In young animals and humans, injuries to nerve cells don’t have to lead to long-term damage because the youthful nervous system is relatively effective at repairing itself. But in adults this repair system falters, and nerve injury more often results in lasting effects.
To understand why aging reduces a neuron’s ability to regenerate, Alexandra B. Byrne, Ph.D., postdoctoral fellow, Marc Hammarlund, Ph.D., assistant professor of genetics, and colleagues turned to the tiny worm C. elegans. In young worms, the team found, 65 percent of axons—the long extensions of nerve cells—regenerated after injury. But in older animals, only 28 percent of injuries spurred regeneration.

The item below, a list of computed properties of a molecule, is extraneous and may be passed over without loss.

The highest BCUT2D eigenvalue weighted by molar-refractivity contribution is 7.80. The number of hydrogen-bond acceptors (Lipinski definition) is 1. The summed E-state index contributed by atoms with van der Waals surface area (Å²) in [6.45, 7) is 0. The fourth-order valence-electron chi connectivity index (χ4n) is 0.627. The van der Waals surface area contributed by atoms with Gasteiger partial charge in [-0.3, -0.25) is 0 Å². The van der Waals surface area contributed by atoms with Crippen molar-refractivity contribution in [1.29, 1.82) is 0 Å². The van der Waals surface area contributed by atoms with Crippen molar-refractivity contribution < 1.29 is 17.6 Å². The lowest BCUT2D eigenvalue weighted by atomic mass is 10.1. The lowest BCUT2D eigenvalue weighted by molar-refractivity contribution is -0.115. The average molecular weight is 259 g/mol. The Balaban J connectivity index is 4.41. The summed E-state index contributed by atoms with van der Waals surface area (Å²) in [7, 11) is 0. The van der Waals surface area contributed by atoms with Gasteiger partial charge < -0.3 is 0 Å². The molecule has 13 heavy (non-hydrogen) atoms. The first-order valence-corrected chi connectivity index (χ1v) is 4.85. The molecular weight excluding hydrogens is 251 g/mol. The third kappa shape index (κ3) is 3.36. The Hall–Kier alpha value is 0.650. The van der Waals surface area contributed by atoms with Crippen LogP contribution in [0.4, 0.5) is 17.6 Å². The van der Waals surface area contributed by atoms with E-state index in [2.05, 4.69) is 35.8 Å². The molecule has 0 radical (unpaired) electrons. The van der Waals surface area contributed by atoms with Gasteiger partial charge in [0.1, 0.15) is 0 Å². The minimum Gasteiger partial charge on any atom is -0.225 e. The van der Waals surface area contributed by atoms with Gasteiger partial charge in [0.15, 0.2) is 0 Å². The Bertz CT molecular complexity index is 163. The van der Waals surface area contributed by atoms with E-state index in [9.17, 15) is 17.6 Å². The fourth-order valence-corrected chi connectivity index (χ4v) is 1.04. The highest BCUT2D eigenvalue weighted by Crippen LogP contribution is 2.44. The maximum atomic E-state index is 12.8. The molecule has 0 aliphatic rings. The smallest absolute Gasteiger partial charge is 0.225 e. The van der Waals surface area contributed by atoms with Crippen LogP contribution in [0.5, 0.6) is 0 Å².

Focusing on which signaling pathways are required for axon regeneration—and which are altered by aging—the team found that a pathway related to insulin was key to the change in older worms. But the pathway’s effects on neuron regeneration, they reported Feb. 5 in the journal Neuron, could be separated from aging: the regenerative abilities of older animals could be boosted by tweaking levels of the genes involved. The research has implications for treating not only brain injuries, but also aging-associated brain diseases such as Alzheimer’s disease.